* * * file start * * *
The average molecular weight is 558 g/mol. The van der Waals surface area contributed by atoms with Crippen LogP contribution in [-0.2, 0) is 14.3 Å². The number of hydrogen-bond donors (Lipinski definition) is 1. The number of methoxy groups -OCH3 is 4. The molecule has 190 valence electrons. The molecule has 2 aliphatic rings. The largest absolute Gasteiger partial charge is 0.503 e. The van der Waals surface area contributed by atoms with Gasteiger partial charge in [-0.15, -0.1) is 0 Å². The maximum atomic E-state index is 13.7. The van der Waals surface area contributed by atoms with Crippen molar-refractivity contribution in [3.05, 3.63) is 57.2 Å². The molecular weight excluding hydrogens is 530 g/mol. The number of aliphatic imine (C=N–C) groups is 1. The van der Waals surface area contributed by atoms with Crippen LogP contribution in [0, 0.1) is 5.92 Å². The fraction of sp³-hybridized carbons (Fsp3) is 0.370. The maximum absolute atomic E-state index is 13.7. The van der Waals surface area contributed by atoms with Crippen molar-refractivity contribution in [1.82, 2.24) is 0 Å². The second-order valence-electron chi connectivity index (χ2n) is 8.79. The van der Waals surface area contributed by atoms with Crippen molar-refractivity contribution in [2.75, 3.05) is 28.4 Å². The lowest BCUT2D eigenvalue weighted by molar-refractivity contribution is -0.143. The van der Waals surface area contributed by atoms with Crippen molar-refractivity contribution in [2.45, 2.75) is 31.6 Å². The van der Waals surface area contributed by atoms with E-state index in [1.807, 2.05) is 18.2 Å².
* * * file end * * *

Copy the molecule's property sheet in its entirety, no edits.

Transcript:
The average molecular weight is 558 g/mol. The van der Waals surface area contributed by atoms with Crippen LogP contribution in [-0.2, 0) is 14.3 Å². The number of hydrogen-bond donors (Lipinski definition) is 1. The number of methoxy groups -OCH3 is 4. The molecule has 190 valence electrons. The molecule has 2 aliphatic rings. The largest absolute Gasteiger partial charge is 0.503 e. The van der Waals surface area contributed by atoms with Gasteiger partial charge in [-0.15, -0.1) is 0 Å². The maximum atomic E-state index is 13.7. The van der Waals surface area contributed by atoms with Crippen molar-refractivity contribution in [3.05, 3.63) is 57.2 Å². The molecular weight excluding hydrogens is 530 g/mol. The number of aliphatic imine (C=N–C) groups is 1. The van der Waals surface area contributed by atoms with Crippen LogP contribution in [0, 0.1) is 5.92 Å². The fraction of sp³-hybridized carbons (Fsp3) is 0.370. The maximum absolute atomic E-state index is 13.7. The van der Waals surface area contributed by atoms with Crippen molar-refractivity contribution in [1.82, 2.24) is 0 Å². The second-order valence-electron chi connectivity index (χ2n) is 8.79. The van der Waals surface area contributed by atoms with Crippen molar-refractivity contribution in [2.75, 3.05) is 28.4 Å². The lowest BCUT2D eigenvalue weighted by molar-refractivity contribution is -0.143. The van der Waals surface area contributed by atoms with Crippen molar-refractivity contribution in [2.45, 2.75) is 31.6 Å². The van der Waals surface area contributed by atoms with E-state index in [1.807, 2.05) is 18.2 Å².